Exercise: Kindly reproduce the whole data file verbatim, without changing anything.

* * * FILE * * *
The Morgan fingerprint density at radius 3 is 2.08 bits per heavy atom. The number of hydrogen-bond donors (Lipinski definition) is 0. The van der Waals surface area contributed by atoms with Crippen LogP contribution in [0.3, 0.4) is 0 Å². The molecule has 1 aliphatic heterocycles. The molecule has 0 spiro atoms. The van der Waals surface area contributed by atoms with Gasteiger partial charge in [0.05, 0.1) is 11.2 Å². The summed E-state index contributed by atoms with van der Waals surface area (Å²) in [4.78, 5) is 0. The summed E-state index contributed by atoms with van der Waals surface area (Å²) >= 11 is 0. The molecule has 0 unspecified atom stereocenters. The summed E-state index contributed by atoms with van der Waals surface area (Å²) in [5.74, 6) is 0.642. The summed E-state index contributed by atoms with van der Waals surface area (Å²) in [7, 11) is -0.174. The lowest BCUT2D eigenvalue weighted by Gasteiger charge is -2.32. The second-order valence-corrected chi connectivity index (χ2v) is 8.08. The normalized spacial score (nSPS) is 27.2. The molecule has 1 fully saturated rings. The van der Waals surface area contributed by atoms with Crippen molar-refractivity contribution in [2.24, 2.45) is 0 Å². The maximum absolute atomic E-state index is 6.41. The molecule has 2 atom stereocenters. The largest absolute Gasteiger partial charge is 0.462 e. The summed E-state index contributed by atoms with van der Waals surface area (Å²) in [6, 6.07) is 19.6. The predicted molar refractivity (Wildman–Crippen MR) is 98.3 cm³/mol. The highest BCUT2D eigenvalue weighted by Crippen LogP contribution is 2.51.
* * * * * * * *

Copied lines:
The Morgan fingerprint density at radius 3 is 2.08 bits per heavy atom. The number of hydrogen-bond donors (Lipinski definition) is 0. The van der Waals surface area contributed by atoms with Crippen LogP contribution in [0.3, 0.4) is 0 Å². The molecule has 1 aliphatic heterocycles. The molecule has 0 spiro atoms. The van der Waals surface area contributed by atoms with Gasteiger partial charge in [0.05, 0.1) is 11.2 Å². The summed E-state index contributed by atoms with van der Waals surface area (Å²) in [4.78, 5) is 0. The summed E-state index contributed by atoms with van der Waals surface area (Å²) >= 11 is 0. The molecule has 0 unspecified atom stereocenters. The summed E-state index contributed by atoms with van der Waals surface area (Å²) in [5.74, 6) is 0.642. The summed E-state index contributed by atoms with van der Waals surface area (Å²) in [7, 11) is -0.174. The lowest BCUT2D eigenvalue weighted by Gasteiger charge is -2.32. The second-order valence-corrected chi connectivity index (χ2v) is 8.08. The normalized spacial score (nSPS) is 27.2. The molecule has 1 fully saturated rings. The van der Waals surface area contributed by atoms with Crippen molar-refractivity contribution in [2.24, 2.45) is 0 Å². The maximum absolute atomic E-state index is 6.41. The molecule has 2 atom stereocenters. The largest absolute Gasteiger partial charge is 0.462 e. The summed E-state index contributed by atoms with van der Waals surface area (Å²) in [6, 6.07) is 19.6. The predicted molar refractivity (Wildman–Crippen MR) is 98.3 cm³/mol. The highest BCUT2D eigenvalue weighted by Crippen LogP contribution is 2.51.